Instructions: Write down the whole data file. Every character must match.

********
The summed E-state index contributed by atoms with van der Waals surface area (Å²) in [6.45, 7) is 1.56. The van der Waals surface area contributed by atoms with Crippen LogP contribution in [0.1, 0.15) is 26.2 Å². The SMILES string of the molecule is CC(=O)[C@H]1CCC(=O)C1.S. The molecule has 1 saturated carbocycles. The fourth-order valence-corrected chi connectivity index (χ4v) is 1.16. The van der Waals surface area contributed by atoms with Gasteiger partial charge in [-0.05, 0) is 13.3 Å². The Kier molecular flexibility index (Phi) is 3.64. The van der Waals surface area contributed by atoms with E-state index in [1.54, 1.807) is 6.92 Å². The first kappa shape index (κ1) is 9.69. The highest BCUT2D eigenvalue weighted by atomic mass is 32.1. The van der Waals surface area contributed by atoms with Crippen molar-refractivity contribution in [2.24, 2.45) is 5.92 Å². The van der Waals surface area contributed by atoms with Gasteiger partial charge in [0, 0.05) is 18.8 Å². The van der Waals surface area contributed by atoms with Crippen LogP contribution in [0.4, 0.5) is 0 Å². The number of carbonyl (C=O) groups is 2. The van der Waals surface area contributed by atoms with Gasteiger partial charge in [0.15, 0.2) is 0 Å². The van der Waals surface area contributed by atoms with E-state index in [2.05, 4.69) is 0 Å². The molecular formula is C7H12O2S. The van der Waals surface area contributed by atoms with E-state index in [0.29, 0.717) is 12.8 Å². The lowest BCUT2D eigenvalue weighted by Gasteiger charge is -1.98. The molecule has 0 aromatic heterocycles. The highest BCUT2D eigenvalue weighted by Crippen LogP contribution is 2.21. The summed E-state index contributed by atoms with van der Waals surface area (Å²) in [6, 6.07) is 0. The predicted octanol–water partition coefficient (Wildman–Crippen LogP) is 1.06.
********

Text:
The summed E-state index contributed by atoms with van der Waals surface area (Å²) in [6.45, 7) is 1.56. The van der Waals surface area contributed by atoms with Crippen LogP contribution in [0.1, 0.15) is 26.2 Å². The SMILES string of the molecule is CC(=O)[C@H]1CCC(=O)C1.S. The molecule has 1 saturated carbocycles. The fourth-order valence-corrected chi connectivity index (χ4v) is 1.16. The van der Waals surface area contributed by atoms with Gasteiger partial charge in [-0.05, 0) is 13.3 Å². The Kier molecular flexibility index (Phi) is 3.64. The van der Waals surface area contributed by atoms with E-state index in [1.54, 1.807) is 6.92 Å². The first kappa shape index (κ1) is 9.69. The highest BCUT2D eigenvalue weighted by atomic mass is 32.1. The van der Waals surface area contributed by atoms with Crippen molar-refractivity contribution in [2.24, 2.45) is 5.92 Å². The van der Waals surface area contributed by atoms with Gasteiger partial charge in [0, 0.05) is 18.8 Å². The van der Waals surface area contributed by atoms with Crippen LogP contribution in [0.4, 0.5) is 0 Å². The number of carbonyl (C=O) groups is 2. The van der Waals surface area contributed by atoms with Gasteiger partial charge in [0.15, 0.2) is 0 Å². The van der Waals surface area contributed by atoms with E-state index in [2.05, 4.69) is 0 Å². The molecular formula is C7H12O2S. The van der Waals surface area contributed by atoms with E-state index in [0.29, 0.717) is 12.8 Å². The lowest BCUT2D eigenvalue weighted by Gasteiger charge is -1.98. The molecule has 0 aromatic heterocycles. The highest BCUT2D eigenvalue weighted by Crippen LogP contribution is 2.21. The summed E-state index contributed by atoms with van der Waals surface area (Å²) in [6, 6.07) is 0. The predicted octanol–water partition coefficient (Wildman–Crippen LogP) is 1.06.